Slow Worm Care Sheet


Introduction

The slow worm, known by its Latin name Anguis fragilis, meaning ‘fragile snake’, inhabits various parts of Eurasia , for example Spain, France, Germany and the UK. They can grow to about 50 cm long. These lizards are rather unique in terms of the fact that they don’t appear to be a lizard; they resemble a snake or worm, hence the name, and thus people often mistake them for snakes. Slow worms are semifossorial, which means that they spend most of their time underneath objects or debris, leading to the reason why they can commonly be found under tin or black plastic sheets in the UK. They are a medium sized reptile, with the female usually having a stripe along the spine or sides. On the other hand, males may have blueish spots on the sides. Juveniles of either sex are golden with brown undersides and sides , potentially with a dark stripe along the spine similar to adult females.

This is a protected species in the UK. It is illegal to harm or sell wild individuals. Celtic Reptile and Amphibians only sells captive animals to committed owners and with a certificate of legality.

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Male slow worm basking.

Feeding

Slow Worms will feed on slugs, waxoworms and earthworms (‘night crawlers’) happily. It is important to gut-load the feeder insects with fruit, vegetables and dandelions as the nutrients from the food will go straight into the lizards. Dusting the feeder insects is also an important step to ensure your lizard maintains healthy levels of vitamins and calcium. We encourage people to establish natural colonies of insects and invertebrates into the enclosure which will ensure your lizards can get an unlimited supply of a varied diet, at no extra cost. Before the slow worms goes into hibernation, it is advised to feed it wax worms, slugs or any other type of high-fat insects to help cope with the cooler temperatures in winter.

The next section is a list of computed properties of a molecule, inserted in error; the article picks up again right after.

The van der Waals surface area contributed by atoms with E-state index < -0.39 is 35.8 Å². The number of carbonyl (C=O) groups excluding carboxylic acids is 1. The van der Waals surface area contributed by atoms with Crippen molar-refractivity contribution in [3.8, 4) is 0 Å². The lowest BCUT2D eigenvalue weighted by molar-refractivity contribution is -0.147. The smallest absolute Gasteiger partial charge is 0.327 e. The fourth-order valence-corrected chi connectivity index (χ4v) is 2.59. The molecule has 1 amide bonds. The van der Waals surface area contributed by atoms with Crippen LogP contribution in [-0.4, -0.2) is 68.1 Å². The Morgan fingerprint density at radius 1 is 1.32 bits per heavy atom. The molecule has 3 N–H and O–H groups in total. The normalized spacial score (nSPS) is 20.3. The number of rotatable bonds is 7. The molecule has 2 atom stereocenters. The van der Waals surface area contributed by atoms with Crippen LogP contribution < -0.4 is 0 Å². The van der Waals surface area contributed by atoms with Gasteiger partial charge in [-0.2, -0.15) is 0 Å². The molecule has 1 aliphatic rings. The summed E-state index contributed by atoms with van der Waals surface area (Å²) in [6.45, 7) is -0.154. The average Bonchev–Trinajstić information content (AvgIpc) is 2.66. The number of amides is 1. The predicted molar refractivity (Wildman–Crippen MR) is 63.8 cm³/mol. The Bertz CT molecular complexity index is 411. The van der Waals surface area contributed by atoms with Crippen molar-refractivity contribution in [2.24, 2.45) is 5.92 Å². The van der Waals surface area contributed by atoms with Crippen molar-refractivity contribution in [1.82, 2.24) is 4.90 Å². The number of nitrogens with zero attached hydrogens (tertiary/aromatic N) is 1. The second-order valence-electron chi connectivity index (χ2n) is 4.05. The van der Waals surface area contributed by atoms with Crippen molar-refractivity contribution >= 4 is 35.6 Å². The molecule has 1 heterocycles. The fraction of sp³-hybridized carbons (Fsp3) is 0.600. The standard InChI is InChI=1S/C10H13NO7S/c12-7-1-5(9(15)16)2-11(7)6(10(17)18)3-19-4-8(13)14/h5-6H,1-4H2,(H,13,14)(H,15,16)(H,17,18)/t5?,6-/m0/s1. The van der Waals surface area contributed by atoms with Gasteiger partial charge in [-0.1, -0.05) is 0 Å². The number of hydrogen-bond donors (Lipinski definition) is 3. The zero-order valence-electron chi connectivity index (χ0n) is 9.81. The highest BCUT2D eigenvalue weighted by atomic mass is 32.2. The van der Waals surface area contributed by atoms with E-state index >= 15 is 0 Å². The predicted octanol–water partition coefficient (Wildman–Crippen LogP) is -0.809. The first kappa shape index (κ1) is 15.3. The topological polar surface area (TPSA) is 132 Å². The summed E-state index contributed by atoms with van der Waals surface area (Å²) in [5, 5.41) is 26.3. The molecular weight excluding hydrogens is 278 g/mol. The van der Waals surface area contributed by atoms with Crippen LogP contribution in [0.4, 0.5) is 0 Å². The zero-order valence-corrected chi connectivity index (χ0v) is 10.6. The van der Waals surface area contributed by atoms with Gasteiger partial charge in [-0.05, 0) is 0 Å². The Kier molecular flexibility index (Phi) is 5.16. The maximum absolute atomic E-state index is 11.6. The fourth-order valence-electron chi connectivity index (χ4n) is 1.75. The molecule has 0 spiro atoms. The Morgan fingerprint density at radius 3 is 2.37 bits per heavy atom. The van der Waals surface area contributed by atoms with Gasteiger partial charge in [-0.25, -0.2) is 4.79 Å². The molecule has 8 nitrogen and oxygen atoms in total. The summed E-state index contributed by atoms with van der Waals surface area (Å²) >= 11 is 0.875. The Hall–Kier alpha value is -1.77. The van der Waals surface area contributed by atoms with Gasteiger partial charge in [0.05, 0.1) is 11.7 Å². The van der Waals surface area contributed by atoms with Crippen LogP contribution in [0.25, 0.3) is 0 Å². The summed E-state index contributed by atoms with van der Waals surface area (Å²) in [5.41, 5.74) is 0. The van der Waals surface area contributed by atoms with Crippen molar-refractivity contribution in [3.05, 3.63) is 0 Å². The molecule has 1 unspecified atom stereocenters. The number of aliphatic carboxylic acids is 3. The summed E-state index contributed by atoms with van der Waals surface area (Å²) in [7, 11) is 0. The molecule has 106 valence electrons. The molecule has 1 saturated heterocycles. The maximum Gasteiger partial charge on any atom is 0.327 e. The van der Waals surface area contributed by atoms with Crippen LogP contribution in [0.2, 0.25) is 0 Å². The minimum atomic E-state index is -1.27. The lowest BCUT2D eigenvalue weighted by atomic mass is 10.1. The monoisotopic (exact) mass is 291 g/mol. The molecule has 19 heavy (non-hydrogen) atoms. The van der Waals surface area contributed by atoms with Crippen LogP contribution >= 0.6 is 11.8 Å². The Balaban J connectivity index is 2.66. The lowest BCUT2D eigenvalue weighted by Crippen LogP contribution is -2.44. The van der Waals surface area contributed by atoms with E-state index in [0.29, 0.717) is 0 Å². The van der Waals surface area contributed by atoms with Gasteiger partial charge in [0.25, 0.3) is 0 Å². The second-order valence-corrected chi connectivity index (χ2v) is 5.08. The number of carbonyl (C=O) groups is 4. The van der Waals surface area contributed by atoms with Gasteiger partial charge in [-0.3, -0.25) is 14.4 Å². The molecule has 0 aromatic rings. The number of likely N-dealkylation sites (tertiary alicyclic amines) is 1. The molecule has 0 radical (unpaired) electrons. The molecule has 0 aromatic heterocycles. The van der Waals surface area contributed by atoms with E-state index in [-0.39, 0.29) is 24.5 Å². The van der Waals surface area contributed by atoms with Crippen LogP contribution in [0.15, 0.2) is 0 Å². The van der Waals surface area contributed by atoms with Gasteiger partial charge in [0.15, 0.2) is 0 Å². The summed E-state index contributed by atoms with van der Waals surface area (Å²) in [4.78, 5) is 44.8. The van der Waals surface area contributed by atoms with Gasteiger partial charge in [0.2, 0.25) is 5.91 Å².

Housing

Slow worms will really appreciate a vivarium with plenty of space to explore, dig and bask. Therefore, we recommend a vivarium of size 1.5m x 0.5m for a pair or small group. The enclosure should also have 50-60cm of soil for the lizard to burrow down and brumate. A variety of plant species, logs and stones will help create a more natural, realistic environment for the lizard to enjoy. This also makes for great habitats for insects such as ants, spiders and woodlouse: it’s your own microbiome! Remember, the larger the enclosure, the happier the animal, so don’t hesitate to make a larger enclosure. At Celtic Reptile & Amphibian we house all of our animals outdoors in greenhouse enclosures or outdoor vivaria, as this allows vital exposure to the sun and thus, the absorption of UVB light.  No external heating supply or UVB bulb is required when outdoors in the UK or Europe. This ensures the animals live the most naturalistic and healthy life possible which can be seen from the stunning colours of our animals! In terms of temperature and humidity, this lizard is rather hardy and so can withstand temperatures as low as 10 C and as high as 30 C , with a happy medium of around 25 C. This species loves to bask and so basking temperatures may need to be higher than the rest of the enclosure, however you can achieve this by ensuring your enclosure is on the south facing wall with no sunlight obstruction.Slow worms can be kept with relative ease indoors too. The best solution is to provide UV and heating, plants and alot of soil – what some may call ‘bio-active’.

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Habitat of the slow worm: Pebblebed Heathland, Devon, UK (top) and a meadow, Staffordshire Moorlands, UK (bottom).

 

Breeding

Mating occurs within the spring months, with the linking up of the base of their tails.  After a successful mating, the female will become extremely fat, usually 4 -6 weeks later. The female will give birth to between 4 and 10 babies.